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Anxious to Get Back to Work
Without the alarms, Sibley said, he can't order new supplies and equipment. He says he's worried that there's little street life -- other than the occasional National Guardsman patrolling with an M-16 or electricity workers -- in the neighborhood.
He's losing between $15,000 and $18,000 a day by not being open, he said.
Sibley estimates that he was robbed of some $15,000 worth of pocket knives, nail guns, saws, blades, drills, radios, tool bags, cordless tools, wrenches and generators from his shop and adjoining warehouse, about the size of a basketball court. A cash register drawer that had $167.25 in it the last time he looked, the day before the storm, now sits busted, holding 15 cents.
A thin wire rope hangs limp from a display near his front counter. It used to be tied to a Timberland boot.
"They didn't even have the other shoe," Sibley said.
In the dark, muggy store, Boes, the contractor, walked with Sibley last week, using a flashlight to look for saws, blades and a few other items to fix wet and moldy sheetrock.
"We need you back, Frank," Boes said, as Sibley held a flashlight in one hand and used a pencil with the other to write down the serial numbers of the $500 worth of stuff Boes selected. "We'll take care of it later," Sibley told Boes of paying him for the supplies.
Sibley said he's competed against the Lowe's and Home Depots that have popped up around him in the past few years by offering good customer service. Boes agreed.
"A number of years ago, we had financial difficulties with my company, and the creditors were calling," Boes said. "Frank was one of the few people who understood. He still did business with me. You develop loyalty to a guy like him."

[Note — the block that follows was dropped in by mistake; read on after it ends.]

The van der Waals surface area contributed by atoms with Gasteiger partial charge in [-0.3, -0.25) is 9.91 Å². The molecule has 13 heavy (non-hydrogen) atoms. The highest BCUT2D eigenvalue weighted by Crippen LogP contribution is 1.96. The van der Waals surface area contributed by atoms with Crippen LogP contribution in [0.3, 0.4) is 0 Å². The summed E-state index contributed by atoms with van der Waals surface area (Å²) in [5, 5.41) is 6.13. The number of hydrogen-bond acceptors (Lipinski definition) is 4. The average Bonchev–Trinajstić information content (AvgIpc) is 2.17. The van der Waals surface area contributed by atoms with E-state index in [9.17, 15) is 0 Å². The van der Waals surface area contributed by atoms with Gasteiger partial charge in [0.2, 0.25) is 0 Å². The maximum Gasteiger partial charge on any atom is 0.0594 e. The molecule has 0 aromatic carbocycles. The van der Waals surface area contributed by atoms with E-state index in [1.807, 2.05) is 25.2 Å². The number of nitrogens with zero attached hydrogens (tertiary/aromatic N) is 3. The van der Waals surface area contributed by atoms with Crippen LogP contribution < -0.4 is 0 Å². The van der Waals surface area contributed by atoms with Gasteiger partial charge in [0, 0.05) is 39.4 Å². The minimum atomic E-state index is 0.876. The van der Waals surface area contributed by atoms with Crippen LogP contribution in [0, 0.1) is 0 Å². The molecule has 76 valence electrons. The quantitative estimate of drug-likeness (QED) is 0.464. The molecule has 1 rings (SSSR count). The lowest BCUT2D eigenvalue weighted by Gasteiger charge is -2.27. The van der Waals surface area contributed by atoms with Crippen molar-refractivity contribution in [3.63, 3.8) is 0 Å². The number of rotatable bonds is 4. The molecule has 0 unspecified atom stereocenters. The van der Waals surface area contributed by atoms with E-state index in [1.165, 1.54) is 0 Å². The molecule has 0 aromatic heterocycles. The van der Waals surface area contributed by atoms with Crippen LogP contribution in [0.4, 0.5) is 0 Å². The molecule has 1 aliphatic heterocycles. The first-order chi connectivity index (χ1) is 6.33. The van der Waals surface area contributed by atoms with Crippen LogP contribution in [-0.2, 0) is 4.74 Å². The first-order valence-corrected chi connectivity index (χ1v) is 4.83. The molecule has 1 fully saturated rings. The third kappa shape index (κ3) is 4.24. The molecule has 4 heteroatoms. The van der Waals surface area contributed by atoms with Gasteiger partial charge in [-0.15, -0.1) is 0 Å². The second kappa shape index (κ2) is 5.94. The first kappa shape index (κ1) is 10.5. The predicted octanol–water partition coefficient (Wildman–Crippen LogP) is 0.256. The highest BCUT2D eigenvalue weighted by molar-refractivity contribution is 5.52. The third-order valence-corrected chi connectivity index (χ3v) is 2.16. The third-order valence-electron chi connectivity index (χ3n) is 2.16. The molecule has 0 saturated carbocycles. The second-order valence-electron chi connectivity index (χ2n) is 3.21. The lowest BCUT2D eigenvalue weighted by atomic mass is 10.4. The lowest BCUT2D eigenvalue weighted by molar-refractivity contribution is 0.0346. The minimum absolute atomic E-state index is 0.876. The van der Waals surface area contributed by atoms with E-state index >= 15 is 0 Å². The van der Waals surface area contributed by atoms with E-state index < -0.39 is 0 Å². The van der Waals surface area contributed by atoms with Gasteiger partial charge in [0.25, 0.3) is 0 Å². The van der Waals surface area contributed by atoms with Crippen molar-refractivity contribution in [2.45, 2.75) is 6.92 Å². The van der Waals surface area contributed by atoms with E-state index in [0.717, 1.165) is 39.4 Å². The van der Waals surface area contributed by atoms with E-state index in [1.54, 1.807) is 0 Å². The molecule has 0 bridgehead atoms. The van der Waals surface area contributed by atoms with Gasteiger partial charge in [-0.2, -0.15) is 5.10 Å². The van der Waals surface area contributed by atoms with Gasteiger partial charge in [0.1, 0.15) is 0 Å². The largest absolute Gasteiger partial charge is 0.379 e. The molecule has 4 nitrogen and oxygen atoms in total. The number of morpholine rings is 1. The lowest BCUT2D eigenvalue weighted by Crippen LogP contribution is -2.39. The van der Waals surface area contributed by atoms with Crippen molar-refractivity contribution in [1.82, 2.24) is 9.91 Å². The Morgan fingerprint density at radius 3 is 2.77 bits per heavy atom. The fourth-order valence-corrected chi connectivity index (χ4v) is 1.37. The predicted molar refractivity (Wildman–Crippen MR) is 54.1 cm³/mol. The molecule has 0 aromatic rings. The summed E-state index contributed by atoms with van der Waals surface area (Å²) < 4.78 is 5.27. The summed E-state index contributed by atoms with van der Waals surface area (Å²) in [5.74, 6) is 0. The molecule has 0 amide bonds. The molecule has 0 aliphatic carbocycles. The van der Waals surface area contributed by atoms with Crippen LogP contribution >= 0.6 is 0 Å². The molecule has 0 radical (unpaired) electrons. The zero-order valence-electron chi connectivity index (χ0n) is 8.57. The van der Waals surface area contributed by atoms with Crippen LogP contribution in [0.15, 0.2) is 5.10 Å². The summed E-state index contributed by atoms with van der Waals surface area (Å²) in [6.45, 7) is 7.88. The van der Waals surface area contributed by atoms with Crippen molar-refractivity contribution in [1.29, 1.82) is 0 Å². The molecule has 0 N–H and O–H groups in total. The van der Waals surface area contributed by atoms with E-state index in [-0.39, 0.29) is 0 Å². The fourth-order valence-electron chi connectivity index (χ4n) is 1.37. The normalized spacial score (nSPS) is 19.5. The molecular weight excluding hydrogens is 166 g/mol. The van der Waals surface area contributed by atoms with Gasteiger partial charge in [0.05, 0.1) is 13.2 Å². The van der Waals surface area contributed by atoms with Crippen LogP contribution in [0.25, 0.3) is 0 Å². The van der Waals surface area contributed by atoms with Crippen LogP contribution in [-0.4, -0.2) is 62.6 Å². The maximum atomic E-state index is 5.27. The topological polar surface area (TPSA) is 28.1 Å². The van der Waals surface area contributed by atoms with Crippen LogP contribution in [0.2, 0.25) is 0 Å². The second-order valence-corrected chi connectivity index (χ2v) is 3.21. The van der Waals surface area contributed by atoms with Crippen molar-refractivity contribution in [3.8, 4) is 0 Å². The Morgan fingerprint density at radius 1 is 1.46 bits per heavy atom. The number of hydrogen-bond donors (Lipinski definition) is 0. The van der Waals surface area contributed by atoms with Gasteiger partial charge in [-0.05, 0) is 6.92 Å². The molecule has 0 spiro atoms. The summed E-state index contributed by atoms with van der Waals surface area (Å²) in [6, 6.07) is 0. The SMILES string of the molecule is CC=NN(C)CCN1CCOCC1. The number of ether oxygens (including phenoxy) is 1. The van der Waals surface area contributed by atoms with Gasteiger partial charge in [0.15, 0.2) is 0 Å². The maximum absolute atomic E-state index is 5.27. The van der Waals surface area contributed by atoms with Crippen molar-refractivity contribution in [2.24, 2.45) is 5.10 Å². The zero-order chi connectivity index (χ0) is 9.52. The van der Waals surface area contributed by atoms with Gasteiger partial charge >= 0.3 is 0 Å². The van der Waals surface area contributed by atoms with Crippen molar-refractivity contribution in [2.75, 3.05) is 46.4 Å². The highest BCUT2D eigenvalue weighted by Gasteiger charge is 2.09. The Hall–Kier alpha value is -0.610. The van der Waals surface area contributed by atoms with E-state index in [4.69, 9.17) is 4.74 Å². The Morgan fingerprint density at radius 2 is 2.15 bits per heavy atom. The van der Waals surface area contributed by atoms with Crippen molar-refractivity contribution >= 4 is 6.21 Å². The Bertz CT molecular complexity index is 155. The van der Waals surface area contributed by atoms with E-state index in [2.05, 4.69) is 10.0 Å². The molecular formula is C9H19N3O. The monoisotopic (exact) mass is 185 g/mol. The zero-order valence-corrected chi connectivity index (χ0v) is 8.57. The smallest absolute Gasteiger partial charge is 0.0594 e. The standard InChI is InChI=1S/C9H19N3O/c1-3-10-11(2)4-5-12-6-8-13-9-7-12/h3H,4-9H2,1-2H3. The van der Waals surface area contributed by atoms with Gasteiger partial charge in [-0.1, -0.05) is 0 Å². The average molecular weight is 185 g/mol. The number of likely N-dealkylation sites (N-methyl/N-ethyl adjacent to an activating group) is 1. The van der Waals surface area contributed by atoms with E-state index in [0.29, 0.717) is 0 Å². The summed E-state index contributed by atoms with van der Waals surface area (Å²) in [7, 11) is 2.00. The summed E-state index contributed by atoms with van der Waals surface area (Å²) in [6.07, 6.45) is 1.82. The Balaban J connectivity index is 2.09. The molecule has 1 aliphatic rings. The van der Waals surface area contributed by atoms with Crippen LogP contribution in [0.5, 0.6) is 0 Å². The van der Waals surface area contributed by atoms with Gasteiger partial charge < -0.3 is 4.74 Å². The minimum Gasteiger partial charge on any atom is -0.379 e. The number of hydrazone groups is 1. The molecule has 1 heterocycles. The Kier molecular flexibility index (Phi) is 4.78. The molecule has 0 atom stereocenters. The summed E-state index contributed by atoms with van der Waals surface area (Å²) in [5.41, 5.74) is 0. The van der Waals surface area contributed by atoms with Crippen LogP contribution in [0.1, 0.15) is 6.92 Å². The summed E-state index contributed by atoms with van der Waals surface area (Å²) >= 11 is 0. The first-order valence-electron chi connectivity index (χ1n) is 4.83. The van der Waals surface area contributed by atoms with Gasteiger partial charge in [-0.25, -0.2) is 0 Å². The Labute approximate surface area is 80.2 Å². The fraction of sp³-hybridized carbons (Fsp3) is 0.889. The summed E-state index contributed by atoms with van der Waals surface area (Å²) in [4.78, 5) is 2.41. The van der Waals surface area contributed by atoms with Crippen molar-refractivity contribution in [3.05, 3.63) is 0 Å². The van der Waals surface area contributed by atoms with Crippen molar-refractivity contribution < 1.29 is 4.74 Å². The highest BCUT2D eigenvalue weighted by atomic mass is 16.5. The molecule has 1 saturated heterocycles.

One of 12 children, Sibley was born and raised on a dairy farm in upstate New York. His father was a chemist; his mother worked as a teacher in a one-room schoolhouse. At 18, Sibley joined the Air Force and worked as a jet mechanic at a base in north Louisiana. He got married at 22 when he left the Air Force and worked fixing heating and air-conditioning systems. In 1960, he got a job selling tools for R.J. Marchand, who had his own hardware and tool business. Sibley worked his way up to managing Marchand's store in Metairie, and in 1987, he paid Marchand $1 million for the business.
While his wife, Gloria, cared for the couple's five children -- four boys and a girl -- Sibley supplemented his family's income from the hardware business by driving a tour bus through New Orleans at night and on the weekends. Since he's owned Marchand's, Sibley has quadrupled the number of employees and doubled the sales. His two older sons -- Kevin, 44, and Greg, 42 -- help him run the store.
Sibley's no stranger to loss. His brother was killed in the Korean War; his son was killed aboard the USS Stark in the Persian Gulf; his wife died last year of kidney failure.